Larry Cunningham on Closing the Justice Gap
The legal profession is failing low-income and middle-class people. Let's fix that.
By Jennifer S. bard and Larry Cunningham
The Washington Post
. . . 80 percent of low-income individuals in the United States cannot afford the legal assistance they need to avoid the loss of their homes, children, jobs, liberty and even lives. The middle class doesn’t fare much better: Forty to 60 percent of their legal needs go unmet.
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We do not expect charities and generous doctors to provide 80 percent of the medical needs for low-income patients, so why do we think this is possible for our legal needs? As law schools become increasingly unaffordable — resulting in plummeting enrollment and debt levels that make it impossible for graduates to offer legal services at affordable prices — the legal profession needs some major changes.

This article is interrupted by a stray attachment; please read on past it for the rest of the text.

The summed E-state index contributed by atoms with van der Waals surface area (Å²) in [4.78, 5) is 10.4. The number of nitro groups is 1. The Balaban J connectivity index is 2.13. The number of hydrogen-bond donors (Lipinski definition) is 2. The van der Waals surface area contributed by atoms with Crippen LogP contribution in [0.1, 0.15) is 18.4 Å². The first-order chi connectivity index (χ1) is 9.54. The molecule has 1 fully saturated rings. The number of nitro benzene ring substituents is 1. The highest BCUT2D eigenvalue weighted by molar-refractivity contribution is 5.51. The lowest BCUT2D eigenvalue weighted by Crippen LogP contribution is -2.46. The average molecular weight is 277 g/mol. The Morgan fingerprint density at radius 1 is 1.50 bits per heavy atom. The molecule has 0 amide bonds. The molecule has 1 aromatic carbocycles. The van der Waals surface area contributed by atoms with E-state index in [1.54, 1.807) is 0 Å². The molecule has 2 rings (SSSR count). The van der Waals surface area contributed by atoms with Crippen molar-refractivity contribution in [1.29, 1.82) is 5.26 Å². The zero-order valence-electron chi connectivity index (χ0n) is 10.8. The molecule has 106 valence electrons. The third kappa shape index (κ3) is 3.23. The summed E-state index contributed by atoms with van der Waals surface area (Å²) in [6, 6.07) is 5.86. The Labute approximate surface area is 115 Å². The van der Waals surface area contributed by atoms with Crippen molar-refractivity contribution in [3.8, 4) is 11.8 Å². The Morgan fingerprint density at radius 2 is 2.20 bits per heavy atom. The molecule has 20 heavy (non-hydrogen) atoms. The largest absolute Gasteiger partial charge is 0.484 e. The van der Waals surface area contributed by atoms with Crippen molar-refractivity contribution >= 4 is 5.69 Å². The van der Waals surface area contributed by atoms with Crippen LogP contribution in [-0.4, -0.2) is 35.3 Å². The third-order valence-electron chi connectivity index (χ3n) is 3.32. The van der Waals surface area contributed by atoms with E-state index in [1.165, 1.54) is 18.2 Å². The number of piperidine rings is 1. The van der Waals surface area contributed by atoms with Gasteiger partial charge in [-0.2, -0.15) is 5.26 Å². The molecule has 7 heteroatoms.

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Just as a pharmacist can administer vaccines and a nurse practitioner can be on the front line of diagnosing and treating ailments, we should have legal practitioners who can also exercise independent judgment within the scope of their training. Such a change would expand the preparation and independence of the existing network of paralegals, secretaries and investigators already assisting lawyers.
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New kinds of legal practitioners will require a new kind of legal education.